Seeing Greenland after having been there

After going to Greenland this past August, I had even more questions after seeing Chasing Ice the second time around than I did the first time I saw it. This past week Jim Balog visted Dickinson College to receive the Rose-Walters Prize for Global Environmental Activism and many of us had multiple opportunities to interact with him. What I find most interesting about his work is the questions of scale, which he raises for us. Even after having seen the Greenland ice sheet, I have a hard time visualizing the scale of the ice Balog is photographing.

Photograph taken from Jim Balog
Photograph taken from Jim Balog

The photo (right) of black dots in ice exemplifies this idea for me. Take a look at it and think to your self: how big are those dots? Once you think you have an idea, click here to explore the Dark Snow project and see some pictures that have those same style of features in them with scales. (Hint: those a very small features, on the order of centimeters).

Even after going to Greenland it is still hard to imagine how massive these glacial features really are. Balog does a nice job of helping his audience visualize this with comparisons to lower Manhattan, the empire state building and the capitol building, yet I still don’t think most people can gain an appreciation for the enormity of the ice. I have included several pictures from my trip to Greenland below with relatively small icebergs with boats in the pictures for scale. Can you see the boats?

If you are interesting in viewing Chasing Ice, see Extreme Ice first, it is free!

Can you see the boats amongst the small glaciers?
Small glacial tongue
Small glacial tongue

2 Replies to “Seeing Greenland after having been there”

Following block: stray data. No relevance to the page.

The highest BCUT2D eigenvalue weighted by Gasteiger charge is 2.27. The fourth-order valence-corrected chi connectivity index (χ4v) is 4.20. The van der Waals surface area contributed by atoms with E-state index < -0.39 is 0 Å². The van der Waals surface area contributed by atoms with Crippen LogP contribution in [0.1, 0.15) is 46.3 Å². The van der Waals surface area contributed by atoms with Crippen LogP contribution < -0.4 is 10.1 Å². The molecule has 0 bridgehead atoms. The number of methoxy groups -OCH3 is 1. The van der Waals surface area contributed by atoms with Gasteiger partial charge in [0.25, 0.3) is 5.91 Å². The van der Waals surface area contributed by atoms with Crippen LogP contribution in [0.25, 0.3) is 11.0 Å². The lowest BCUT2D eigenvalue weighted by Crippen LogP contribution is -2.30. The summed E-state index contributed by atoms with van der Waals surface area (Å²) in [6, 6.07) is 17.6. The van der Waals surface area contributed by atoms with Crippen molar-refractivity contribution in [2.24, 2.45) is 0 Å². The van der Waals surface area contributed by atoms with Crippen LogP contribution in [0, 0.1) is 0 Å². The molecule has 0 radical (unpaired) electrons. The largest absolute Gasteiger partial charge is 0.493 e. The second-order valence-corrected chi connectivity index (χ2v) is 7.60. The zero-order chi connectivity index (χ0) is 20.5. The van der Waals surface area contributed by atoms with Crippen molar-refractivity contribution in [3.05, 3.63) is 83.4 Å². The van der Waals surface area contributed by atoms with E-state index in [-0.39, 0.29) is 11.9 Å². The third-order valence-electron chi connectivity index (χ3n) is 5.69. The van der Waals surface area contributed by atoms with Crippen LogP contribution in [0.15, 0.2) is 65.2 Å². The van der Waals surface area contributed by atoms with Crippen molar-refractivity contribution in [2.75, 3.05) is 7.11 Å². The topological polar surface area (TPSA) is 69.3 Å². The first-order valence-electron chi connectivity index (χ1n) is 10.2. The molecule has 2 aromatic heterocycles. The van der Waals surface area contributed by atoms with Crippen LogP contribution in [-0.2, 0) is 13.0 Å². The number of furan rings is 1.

1. Will — Your photos are incredible. I had absolutely no idea that you all were so close to the glaciers and icebergs. What a special experience. Thanks for the great link to the “Dark Snow Project” — Balog mentioned this during his talk but I had completely forgotten about it. It is so good to see this come up again. We should explore the glaciers in Peru!

  2. I agree wholeheartedly that one of the important issues is scale! This is always a problem with geosciences as many of the processes we study happen relatively slowly, with a few exceptions (like present day ice breakup and of course volcanic eruptions!!). Balog demonstrated his awareness of this in his visit to ERSC 311 Soils, where he took the class through the analogy of compressing Earth’s history as a planet into one year – the last 2 millions years of Earth’s history then is represented by the last few seconds before mid-night on 31 December…we have known for quite some time that glaciers move, but at slow paces. The tremendous contribution Jim B has made is to show us how much those processes are now speeding up do to anthropogenic changes to the atmosphere’s chemistry. While it is exciting to see geologic processes happening at fast paces, it is especially worrisome and scary to realize that we are making changes that will take hundreds or thousands of years for nature to ‘fix’ even if we can reverse the damage in the next decade. Odds are VERY slim that, if we fix our mistakes, ice will be able to regrow at rates anywhere close to those at which it is presenting disintegrating.

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